There's so much time but not enough for you and me to know
Brian smiled happily as he moved around the room with a small watering can in one hand and a cloth in the other. He wandered over to the next pot, pouring in the perfect amount of water to keep the plant alive and then ran the cloth over the surface it sat on, wiping away the dust that had formed since he'd last been here. He continued around the room, perfectly to routine, lifting his cloth to wipe the glass of a photo frame before shuffling along to his left and tipping the can up slightly to water the last of the indoor plant life.
He reached a hand into his pocket, fishing for his keys and leaving half the cloth pocking out from his jeans, then unlocked the door to the garden. Stepping outside Brian re-pocketed his keys, pushing the cloth further into his pocket as he did so, and moved over to the tap on the outside wall. Bending over slightly he filled the watering can once more, turned off the stream of water and straightened up ready to water the garden.
Just as he reached the first of the plants, however, he heard a very unusual sound coming from his son's house. He frowned, turning back to face the open door and listened. It rang out again; the doorbell, someone was ringing the doorbell.
Slowly Brain lowered the watering can onto the ground next to him and stepped back into the house. The bell rang for a third time and Brian moved, more quickly now, to the front door. He pulled it open, and found a woman with her back to him as she looked across the street to his car and down to check something on her wrist, murmuring words Brian couldn't quite hear under her breath.
"Can I help you?"
The woman turned suddenly at his voice and opened her mouth to speak, but faulted and closed it again.
"Sorry it took me so long to come to the door, I wasn't expecting visitors," Brian told her, "I'm only here to water the plants."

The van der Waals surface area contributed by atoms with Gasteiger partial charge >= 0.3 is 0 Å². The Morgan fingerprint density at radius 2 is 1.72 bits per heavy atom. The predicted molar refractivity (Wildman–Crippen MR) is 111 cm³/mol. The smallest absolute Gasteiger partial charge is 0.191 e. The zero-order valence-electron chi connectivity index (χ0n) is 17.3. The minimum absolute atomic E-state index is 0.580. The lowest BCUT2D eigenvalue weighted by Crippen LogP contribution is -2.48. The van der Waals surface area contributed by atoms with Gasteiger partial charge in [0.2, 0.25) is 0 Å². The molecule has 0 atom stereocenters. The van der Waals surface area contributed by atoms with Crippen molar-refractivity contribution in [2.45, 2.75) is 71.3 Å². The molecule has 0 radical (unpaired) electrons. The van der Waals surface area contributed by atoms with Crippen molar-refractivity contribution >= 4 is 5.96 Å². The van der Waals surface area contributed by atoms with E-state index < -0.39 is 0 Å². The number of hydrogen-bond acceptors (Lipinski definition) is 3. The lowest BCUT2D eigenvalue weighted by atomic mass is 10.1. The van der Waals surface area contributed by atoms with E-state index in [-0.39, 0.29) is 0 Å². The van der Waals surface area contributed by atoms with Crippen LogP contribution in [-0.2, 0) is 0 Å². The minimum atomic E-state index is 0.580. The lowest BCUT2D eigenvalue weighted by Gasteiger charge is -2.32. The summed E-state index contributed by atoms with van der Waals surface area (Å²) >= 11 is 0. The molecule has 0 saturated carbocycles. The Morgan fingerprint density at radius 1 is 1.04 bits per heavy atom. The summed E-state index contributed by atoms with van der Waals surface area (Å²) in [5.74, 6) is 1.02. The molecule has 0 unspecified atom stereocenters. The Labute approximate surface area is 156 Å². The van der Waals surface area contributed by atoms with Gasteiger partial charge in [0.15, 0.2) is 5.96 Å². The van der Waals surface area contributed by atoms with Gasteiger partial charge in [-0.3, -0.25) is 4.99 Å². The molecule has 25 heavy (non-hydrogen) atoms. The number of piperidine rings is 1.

To his surprise the woman choked up at his words, like she was trying to hold back a sob. She swallowed it back however and took a calming breath while Brian watched her, then offered him a smile that didn't quite reach her eyes.
"Hello, Brian." There was something odd about the wistful way she was looking at him, but before he could think about it too much she was speaking again. "I'm a friend of the Doctor's. I- I was hoping I could come in."
Brian stepped aside letting the woman step inside. It wasn't until he shut the front door behind him did his behaviour strike him as a bit odd, and he frowned to himself before turning back to the woman. She had sat herself down on the lounge and seemed to be perfectly comfortable in her surroundings. Wordlessly Brian moved into the kitchen and filled the kettle, setting about making tea. He returned to the lounge, two steaming mugs in his hands, and offered one to the woman before sitting next to her.
They sat in silence, each with their mug of black tea, until finally she spoke again. "How long has it been? Since Amy and Rory left with the Doctor."